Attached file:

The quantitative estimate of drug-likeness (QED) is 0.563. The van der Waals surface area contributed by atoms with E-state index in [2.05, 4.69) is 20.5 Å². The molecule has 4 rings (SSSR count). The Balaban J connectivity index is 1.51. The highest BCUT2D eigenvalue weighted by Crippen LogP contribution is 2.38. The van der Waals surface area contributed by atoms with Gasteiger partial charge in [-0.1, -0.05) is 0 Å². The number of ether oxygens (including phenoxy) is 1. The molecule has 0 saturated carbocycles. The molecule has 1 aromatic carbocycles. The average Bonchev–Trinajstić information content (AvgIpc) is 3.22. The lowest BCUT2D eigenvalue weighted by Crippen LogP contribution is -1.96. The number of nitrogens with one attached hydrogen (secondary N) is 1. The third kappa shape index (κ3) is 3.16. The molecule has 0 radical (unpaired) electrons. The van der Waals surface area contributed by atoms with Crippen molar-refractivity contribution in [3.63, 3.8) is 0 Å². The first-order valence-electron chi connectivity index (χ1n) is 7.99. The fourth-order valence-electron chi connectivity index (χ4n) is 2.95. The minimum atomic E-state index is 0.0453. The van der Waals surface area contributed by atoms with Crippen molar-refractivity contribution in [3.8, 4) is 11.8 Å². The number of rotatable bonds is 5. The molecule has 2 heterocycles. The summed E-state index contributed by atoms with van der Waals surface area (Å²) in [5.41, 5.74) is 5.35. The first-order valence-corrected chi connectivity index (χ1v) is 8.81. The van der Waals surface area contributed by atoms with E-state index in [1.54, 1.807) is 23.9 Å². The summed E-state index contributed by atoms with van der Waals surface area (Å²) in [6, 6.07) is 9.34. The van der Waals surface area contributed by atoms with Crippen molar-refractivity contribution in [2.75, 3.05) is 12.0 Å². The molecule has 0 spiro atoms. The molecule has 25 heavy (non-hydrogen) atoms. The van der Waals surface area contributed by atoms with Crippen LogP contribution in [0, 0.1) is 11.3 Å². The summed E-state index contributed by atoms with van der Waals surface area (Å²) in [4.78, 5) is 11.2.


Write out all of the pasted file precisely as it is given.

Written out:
The quantitative estimate of drug-likeness (QED) is 0.563. The van der Waals surface area contributed by atoms with E-state index in [2.05, 4.69) is 20.5 Å². The molecule has 4 rings (SSSR count). The Balaban J connectivity index is 1.51. The highest BCUT2D eigenvalue weighted by Crippen LogP contribution is 2.38. The van der Waals surface area contributed by atoms with Gasteiger partial charge in [-0.1, -0.05) is 0 Å². The number of ether oxygens (including phenoxy) is 1. The molecule has 0 saturated carbocycles. The molecule has 1 aromatic carbocycles. The average Bonchev–Trinajstić information content (AvgIpc) is 3.22. The lowest BCUT2D eigenvalue weighted by Crippen LogP contribution is -1.96. The number of nitrogens with one attached hydrogen (secondary N) is 1. The third kappa shape index (κ3) is 3.16. The molecule has 0 radical (unpaired) electrons. The van der Waals surface area contributed by atoms with Crippen molar-refractivity contribution in [3.63, 3.8) is 0 Å². The first-order valence-electron chi connectivity index (χ1n) is 7.99. The fourth-order valence-electron chi connectivity index (χ4n) is 2.95. The minimum atomic E-state index is 0.0453. The van der Waals surface area contributed by atoms with Crippen molar-refractivity contribution in [3.8, 4) is 11.8 Å². The number of rotatable bonds is 5. The molecule has 2 heterocycles. The summed E-state index contributed by atoms with van der Waals surface area (Å²) in [5.41, 5.74) is 5.35. The first-order valence-corrected chi connectivity index (χ1v) is 8.81. The van der Waals surface area contributed by atoms with E-state index in [1.54, 1.807) is 23.9 Å². The summed E-state index contributed by atoms with van der Waals surface area (Å²) in [6, 6.07) is 9.34. The van der Waals surface area contributed by atoms with Crippen molar-refractivity contribution in [2.75, 3.05) is 12.0 Å². The molecule has 0 spiro atoms. The molecule has 25 heavy (non-hydrogen) atoms. The van der Waals surface area contributed by atoms with Crippen LogP contribution in [0, 0.1) is 11.3 Å². The summed E-state index contributed by atoms with van der Waals surface area (Å²) in [4.78, 5) is 11.2.